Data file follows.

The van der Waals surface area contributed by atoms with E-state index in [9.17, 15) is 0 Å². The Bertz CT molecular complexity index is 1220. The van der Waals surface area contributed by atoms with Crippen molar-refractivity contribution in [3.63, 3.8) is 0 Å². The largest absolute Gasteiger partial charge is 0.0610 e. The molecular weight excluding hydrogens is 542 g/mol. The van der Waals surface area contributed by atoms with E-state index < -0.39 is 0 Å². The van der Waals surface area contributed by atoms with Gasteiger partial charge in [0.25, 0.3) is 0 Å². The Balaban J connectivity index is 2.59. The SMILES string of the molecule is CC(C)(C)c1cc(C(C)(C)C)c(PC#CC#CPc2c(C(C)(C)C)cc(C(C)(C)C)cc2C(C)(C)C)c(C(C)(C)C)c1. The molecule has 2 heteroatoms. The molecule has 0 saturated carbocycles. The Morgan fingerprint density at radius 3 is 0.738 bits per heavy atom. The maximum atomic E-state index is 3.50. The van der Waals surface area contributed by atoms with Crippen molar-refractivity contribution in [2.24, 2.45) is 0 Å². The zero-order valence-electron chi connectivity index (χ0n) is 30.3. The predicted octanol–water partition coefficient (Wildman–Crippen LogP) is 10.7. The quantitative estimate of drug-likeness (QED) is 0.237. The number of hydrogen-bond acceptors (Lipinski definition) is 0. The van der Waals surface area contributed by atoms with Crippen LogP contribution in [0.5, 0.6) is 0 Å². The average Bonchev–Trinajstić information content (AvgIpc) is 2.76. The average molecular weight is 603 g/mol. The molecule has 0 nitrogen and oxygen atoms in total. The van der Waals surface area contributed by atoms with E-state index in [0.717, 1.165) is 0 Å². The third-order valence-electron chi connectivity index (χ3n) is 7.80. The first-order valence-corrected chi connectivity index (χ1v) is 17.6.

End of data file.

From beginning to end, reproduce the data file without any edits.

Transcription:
The van der Waals surface area contributed by atoms with E-state index in [9.17, 15) is 0 Å². The Bertz CT molecular complexity index is 1220. The van der Waals surface area contributed by atoms with Crippen molar-refractivity contribution in [3.63, 3.8) is 0 Å². The largest absolute Gasteiger partial charge is 0.0610 e. The molecular weight excluding hydrogens is 542 g/mol. The van der Waals surface area contributed by atoms with E-state index < -0.39 is 0 Å². The van der Waals surface area contributed by atoms with Gasteiger partial charge in [0.25, 0.3) is 0 Å². The Balaban J connectivity index is 2.59. The SMILES string of the molecule is CC(C)(C)c1cc(C(C)(C)C)c(PC#CC#CPc2c(C(C)(C)C)cc(C(C)(C)C)cc2C(C)(C)C)c(C(C)(C)C)c1. The molecule has 2 heteroatoms. The molecule has 0 saturated carbocycles. The Morgan fingerprint density at radius 3 is 0.738 bits per heavy atom. The maximum atomic E-state index is 3.50. The van der Waals surface area contributed by atoms with Crippen molar-refractivity contribution in [2.24, 2.45) is 0 Å². The zero-order valence-electron chi connectivity index (χ0n) is 30.3. The predicted octanol–water partition coefficient (Wildman–Crippen LogP) is 10.7. The quantitative estimate of drug-likeness (QED) is 0.237. The number of hydrogen-bond acceptors (Lipinski definition) is 0. The van der Waals surface area contributed by atoms with Crippen LogP contribution in [0.5, 0.6) is 0 Å². The average Bonchev–Trinajstić information content (AvgIpc) is 2.76. The average molecular weight is 603 g/mol. The molecule has 0 nitrogen and oxygen atoms in total. The van der Waals surface area contributed by atoms with E-state index in [0.717, 1.165) is 0 Å². The third-order valence-electron chi connectivity index (χ3n) is 7.80. The first-order valence-corrected chi connectivity index (χ1v) is 17.6.